ML for Data Integration
Data Integration refers to the process of unifying data from multiple data sources. Entity resolution (also known as duplicate detection, data matching etc) refers to the problem of identifying tuples in one or more relations that refer to the same real world entity, and is one of the most important tasks in data integration. For example, an e-commerce website would want to identify duplicate products (such as from different suppliers) so that they could all be listed in the same product page. ER has been extensively studied in many research communities, including databases, statistics, NLP, and data mining.
§2. Challenges in ER
- Performance. Precision (the percentage of correctly labeled matches) and Recall (the percentage of true matches that are correctly labeled) are often used to measure the performance of an ER algorithm. Achieving high precision and recall is often difficult because true matches can look dissimilar while false matches can look similar. Recent techniques often use ML or even deep learning to train a supervised binary classifier. However, they often require human supervision in the form of feature engineering (which similar functions to use) and labeled examples (labeled matches and non-matches).
- Scalability. Consider a dataset that has 1 million records, where each record stores the name of a restaurant and the city of the restaurant. Assume there are 1,000 unique cities and each city has 1,000 restaurants; hence, there are 1 million records in total. This dataset would require about 106×106 tuple pair comparisons. Assuming each 2 comparison takes 1 μs, it would take about 5.78 days. Blocking is a standard technique to tackle this. For example, Since domain knowledge suggests that restaurants from different cities are unlikely to be matches, the records can be partitioned into 1000 blocks, where each block contains 1000 restaurants from one city. The number of comparisons required after blocking is 1000 × 103×103 , which would only take 20.8 min. However, devise appropriate blocking rules is also a pain point in practice that needs expensive human supervision.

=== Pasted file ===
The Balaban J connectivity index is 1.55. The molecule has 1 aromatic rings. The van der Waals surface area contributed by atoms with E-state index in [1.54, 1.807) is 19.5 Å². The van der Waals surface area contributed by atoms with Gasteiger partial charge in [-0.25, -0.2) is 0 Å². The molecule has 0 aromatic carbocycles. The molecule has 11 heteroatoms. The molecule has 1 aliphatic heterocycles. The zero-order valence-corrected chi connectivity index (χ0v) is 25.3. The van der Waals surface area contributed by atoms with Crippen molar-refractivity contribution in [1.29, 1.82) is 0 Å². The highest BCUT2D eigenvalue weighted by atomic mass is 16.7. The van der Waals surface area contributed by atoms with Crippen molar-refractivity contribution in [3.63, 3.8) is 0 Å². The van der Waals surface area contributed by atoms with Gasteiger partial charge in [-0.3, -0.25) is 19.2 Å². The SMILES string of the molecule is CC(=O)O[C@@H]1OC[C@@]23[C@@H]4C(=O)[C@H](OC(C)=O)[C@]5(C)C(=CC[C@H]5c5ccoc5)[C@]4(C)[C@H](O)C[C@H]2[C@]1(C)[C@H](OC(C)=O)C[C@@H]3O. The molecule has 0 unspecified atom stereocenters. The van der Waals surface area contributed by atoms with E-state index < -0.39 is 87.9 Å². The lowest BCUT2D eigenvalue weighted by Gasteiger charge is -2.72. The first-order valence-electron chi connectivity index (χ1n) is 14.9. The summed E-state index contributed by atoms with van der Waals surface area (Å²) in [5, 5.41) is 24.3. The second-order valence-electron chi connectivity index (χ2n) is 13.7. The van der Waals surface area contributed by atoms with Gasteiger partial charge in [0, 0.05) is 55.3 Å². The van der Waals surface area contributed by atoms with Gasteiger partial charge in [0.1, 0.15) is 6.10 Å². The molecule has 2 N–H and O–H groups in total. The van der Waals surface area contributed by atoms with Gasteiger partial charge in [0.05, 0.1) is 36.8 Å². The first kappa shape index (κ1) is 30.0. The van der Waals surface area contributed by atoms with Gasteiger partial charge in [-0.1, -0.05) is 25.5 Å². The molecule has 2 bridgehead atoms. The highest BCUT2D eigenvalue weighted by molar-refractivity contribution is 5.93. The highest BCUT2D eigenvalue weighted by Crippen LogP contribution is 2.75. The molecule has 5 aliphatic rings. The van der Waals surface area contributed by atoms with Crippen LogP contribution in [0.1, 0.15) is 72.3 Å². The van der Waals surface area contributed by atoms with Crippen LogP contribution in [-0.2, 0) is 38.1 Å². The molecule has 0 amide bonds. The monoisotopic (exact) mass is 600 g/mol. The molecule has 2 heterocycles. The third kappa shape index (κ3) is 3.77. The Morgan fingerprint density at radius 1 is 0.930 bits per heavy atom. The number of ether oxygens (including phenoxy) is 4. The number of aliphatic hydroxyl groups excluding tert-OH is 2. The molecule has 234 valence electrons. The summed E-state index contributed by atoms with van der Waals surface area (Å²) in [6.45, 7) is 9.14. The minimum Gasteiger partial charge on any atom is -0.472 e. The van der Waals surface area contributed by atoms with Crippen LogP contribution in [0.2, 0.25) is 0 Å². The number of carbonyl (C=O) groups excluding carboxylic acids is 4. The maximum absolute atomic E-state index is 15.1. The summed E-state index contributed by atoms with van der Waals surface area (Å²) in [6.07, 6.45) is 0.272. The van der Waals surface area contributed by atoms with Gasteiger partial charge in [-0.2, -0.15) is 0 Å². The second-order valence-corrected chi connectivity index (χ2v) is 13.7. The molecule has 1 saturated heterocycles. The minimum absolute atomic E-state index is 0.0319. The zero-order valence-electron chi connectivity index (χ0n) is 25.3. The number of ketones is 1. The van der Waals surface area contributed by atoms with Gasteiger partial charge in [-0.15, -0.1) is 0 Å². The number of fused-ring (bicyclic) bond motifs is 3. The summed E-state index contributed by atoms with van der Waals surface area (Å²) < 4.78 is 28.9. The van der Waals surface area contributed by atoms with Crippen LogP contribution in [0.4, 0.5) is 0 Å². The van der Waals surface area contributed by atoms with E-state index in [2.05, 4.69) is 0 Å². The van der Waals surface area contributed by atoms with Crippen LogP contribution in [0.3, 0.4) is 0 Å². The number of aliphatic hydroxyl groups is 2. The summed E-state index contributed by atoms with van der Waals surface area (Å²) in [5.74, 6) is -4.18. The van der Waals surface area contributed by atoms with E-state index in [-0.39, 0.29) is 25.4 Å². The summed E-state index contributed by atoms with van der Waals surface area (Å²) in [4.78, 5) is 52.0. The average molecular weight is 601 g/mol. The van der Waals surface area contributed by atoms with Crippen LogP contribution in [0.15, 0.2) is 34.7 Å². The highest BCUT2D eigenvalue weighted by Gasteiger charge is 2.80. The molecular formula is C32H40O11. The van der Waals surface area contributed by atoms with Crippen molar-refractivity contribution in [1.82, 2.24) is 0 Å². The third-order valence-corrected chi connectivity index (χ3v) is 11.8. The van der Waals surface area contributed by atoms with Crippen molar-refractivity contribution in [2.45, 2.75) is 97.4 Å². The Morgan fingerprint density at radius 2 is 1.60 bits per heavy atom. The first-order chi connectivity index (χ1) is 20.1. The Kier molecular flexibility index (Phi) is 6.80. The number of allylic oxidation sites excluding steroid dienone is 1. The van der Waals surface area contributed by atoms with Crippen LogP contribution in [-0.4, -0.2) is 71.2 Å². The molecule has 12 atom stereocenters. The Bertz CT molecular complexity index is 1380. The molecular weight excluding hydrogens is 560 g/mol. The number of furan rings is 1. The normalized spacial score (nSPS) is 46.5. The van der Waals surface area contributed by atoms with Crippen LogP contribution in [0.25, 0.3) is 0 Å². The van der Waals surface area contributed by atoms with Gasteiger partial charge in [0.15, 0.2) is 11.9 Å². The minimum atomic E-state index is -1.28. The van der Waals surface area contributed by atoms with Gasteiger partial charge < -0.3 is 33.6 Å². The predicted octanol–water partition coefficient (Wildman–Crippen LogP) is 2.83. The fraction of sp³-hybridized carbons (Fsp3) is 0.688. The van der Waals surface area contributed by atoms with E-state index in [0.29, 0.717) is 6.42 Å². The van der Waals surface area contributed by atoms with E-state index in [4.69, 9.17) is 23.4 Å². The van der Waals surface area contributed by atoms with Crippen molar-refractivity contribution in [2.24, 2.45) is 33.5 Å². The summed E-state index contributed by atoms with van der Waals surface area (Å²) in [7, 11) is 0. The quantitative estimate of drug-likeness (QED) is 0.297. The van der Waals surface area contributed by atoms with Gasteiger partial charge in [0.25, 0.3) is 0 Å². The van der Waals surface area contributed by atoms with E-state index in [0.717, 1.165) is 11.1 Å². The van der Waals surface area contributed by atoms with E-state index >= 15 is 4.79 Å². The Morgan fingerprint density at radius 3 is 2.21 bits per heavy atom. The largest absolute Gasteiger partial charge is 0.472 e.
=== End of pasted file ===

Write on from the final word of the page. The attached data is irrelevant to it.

§3. Panda: A Weakly Supervised Entity Matching System
To tackle the two challenges, we are developing theories, systems, and algorithms to (1) increasingly reduce the amount of supervision needed for performing ER; and (2) to making it dramatically easier to provide various supervision signals. See below publications for a list of our recent work towards that direction.
We are currently building a weakly supervised and scalable ER system Panda, which will provide a unifying interface (along with theories and algorithms) for human supervision and will feature an automated blocking component (by using learning-to-hash). Please see below video for a demonstration of Panda.
- Demonstration of Panda: A Weakly Supervised Entity Matching System
Renzhi Wu, Prem Sakala, Peng Li, Xu Chu, Yeye He
VLDB 2021 [PDF]
- Auto-FuzzyJoin: Auto-Program Fuzzy Similarity Joins Without Labeled Examples
Peng Li, Xiang Cheng, Xu Chu, Yeye He, Surajit Chaudhuri
SIGMOD 2021 [PDF]
- ZeroER: Entity Resolution using Zero Labeled Examples
Renzhi Wu, Sanya Chaba, Saurabh Sawlani, Xu Chu, Saravanan Thirumuruganathan
SIGMOD 2020 [PDF]
- Data Cleaning (Book)
Ihab F. Ilyas, Xu Chu
ACM Book Series 2019 [Amazon Link]
- Distributed Data Deduplication
Xu Chu, Ihab F. Ilyas, Paraschos Koutris
VLDB 2016 [PDF]
- Trends in Cleaning Relational Data: Consistency and Deduplication (Book)
Ihab F. Ilyas, Xu Chu
In Foundations and Trends® in Databases, Volume 5, Issue 4, 2015 [PDF]